In some cases, the dentist may place a temporary filling before the permanent one. It is important for patients to understand why a temporary filling may be necessary as it requires a separate visit and prolongs treatment.
What Is A Temporary Filling?
As the name implies, temporary fillings are not meant to last a long time. Temporary fillings can be soft and hard materials. A soft temporary filling lasts a short while. A hard temporary filling can last up to 3-6 months (suitable while you’re away for a long time). In some cases, the cost of a temporary filling is included in your treatment.
So, if temporary fillings don’t last long, why use them? Here are a few reasons:
1. Deep Cavity
If your tooth has a big ‘hole’, chances are, it may be close to the nerve of your tooth. As you know, if the nerve of a tooth gets damaged then you may get a toothache. When your tooth is severely damaged by decay and you’re not in pain, the dentist may prescribe a ‘temporary filling’ or ‘a dressing’ for your tooth. This is to ‘test the tooth’ for any trapped infection. If there is no infection in the tooth then you can return to the dentist and have a final filling. Otherwise, your tooth may be infected and will need further treatment. Moreover, placing a final filling in an allegedly infected tooth is not advisable.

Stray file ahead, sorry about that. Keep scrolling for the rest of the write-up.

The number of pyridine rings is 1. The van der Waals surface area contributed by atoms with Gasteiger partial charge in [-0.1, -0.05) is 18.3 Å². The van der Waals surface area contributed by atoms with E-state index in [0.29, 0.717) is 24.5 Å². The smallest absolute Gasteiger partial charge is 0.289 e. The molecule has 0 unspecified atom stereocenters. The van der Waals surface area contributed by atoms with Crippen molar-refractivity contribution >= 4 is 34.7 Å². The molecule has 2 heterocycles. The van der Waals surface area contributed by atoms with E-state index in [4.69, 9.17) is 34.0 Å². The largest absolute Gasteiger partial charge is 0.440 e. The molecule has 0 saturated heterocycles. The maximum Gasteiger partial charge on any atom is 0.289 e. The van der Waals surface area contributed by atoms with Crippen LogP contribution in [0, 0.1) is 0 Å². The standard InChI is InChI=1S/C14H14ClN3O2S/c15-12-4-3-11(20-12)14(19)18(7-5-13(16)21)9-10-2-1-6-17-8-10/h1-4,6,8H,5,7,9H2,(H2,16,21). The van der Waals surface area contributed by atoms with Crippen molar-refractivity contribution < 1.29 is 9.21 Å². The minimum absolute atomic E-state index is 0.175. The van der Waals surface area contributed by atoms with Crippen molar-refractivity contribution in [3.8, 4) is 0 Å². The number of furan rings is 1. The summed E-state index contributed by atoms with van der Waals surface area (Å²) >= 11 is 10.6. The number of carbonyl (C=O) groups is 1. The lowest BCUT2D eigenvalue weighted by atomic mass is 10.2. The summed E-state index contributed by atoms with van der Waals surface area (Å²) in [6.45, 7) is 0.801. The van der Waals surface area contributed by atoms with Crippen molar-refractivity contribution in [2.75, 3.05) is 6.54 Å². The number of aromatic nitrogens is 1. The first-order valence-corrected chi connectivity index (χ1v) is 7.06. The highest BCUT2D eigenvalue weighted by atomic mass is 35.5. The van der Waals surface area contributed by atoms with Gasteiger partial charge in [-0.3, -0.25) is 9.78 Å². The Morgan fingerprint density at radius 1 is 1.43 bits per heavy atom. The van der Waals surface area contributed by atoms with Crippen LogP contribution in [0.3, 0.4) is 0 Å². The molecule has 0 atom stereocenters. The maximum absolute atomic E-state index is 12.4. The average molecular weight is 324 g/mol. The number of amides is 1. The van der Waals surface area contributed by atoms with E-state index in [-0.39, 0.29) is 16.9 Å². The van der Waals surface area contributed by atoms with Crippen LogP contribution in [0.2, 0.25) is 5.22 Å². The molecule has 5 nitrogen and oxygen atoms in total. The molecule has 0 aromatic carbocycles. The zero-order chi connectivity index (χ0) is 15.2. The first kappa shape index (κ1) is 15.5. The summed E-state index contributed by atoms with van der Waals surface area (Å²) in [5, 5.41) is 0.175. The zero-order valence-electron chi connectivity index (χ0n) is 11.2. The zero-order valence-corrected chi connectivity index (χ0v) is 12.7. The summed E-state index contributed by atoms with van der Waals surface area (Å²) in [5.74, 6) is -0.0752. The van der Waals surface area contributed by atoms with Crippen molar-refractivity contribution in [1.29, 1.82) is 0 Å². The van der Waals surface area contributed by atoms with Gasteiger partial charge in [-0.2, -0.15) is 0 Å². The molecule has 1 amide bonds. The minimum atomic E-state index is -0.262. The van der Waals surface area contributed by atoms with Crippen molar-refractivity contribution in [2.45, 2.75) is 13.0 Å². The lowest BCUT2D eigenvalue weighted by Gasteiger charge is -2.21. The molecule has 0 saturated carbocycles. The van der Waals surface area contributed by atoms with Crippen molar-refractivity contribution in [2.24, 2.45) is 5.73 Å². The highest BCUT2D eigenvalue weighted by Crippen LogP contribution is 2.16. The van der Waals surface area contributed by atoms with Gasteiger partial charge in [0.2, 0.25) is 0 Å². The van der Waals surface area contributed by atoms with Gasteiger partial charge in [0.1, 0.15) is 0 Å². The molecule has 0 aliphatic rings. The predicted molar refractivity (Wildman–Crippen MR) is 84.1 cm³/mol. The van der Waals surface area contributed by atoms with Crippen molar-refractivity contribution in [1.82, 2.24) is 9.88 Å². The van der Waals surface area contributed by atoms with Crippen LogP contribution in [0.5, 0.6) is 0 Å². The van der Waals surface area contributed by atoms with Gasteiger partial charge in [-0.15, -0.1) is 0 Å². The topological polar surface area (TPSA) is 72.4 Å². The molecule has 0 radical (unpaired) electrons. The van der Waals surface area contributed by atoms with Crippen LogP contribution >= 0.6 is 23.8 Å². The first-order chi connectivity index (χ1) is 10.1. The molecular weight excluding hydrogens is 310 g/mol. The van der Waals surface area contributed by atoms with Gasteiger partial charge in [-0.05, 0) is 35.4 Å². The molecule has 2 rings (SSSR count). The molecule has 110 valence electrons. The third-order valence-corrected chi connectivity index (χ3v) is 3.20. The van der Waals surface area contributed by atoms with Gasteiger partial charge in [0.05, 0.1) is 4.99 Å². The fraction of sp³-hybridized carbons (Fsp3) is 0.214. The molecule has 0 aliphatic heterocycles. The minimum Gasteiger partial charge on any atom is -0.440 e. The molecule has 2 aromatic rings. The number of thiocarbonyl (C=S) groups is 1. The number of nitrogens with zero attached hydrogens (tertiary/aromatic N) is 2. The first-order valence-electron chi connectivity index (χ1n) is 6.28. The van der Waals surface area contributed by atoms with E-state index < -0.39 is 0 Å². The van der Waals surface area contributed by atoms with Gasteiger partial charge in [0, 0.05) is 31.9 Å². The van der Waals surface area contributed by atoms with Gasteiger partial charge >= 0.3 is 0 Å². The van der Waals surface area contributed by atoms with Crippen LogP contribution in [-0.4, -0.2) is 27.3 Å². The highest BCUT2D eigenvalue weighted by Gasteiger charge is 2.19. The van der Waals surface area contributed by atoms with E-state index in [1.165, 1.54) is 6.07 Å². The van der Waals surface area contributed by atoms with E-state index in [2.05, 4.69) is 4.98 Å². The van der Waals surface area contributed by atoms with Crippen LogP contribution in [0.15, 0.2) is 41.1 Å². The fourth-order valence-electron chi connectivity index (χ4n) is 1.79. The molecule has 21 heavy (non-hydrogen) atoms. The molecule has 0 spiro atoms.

2. Ingrown Gum
Most people prefer ‘white fillings’ these days. Patients see the benefits of white fillings (literally!). However, sometimes placing a white filling can be challenging due to complications in your gum. In some cases, the gum will grow into the cavity of the tooth thus getting in the way of the white filling. That’s why the dentist may use a temporary filling to gently push the gum away for about a week before placing a white filling.
3. Root Canal Infection
Sometimes, an infection will damage the nerve of a tooth and the patient may decide to have root canal treatment. Cleaning of the roots of an infected tooth may require more than one visit to the dentist. In order to reduce the chances of getting a cracked tooth, the dentist will use a hard temporary filling in between visits and will advise you to avoid biting on hard food (nuts, crisps, pork crackling, etc.)
Temporary fillings are not meant to last a long time. Now that you know when and why the dentist may use a temporary filling, always remember to return to the dentist to have your temporary filling replaced with a final one.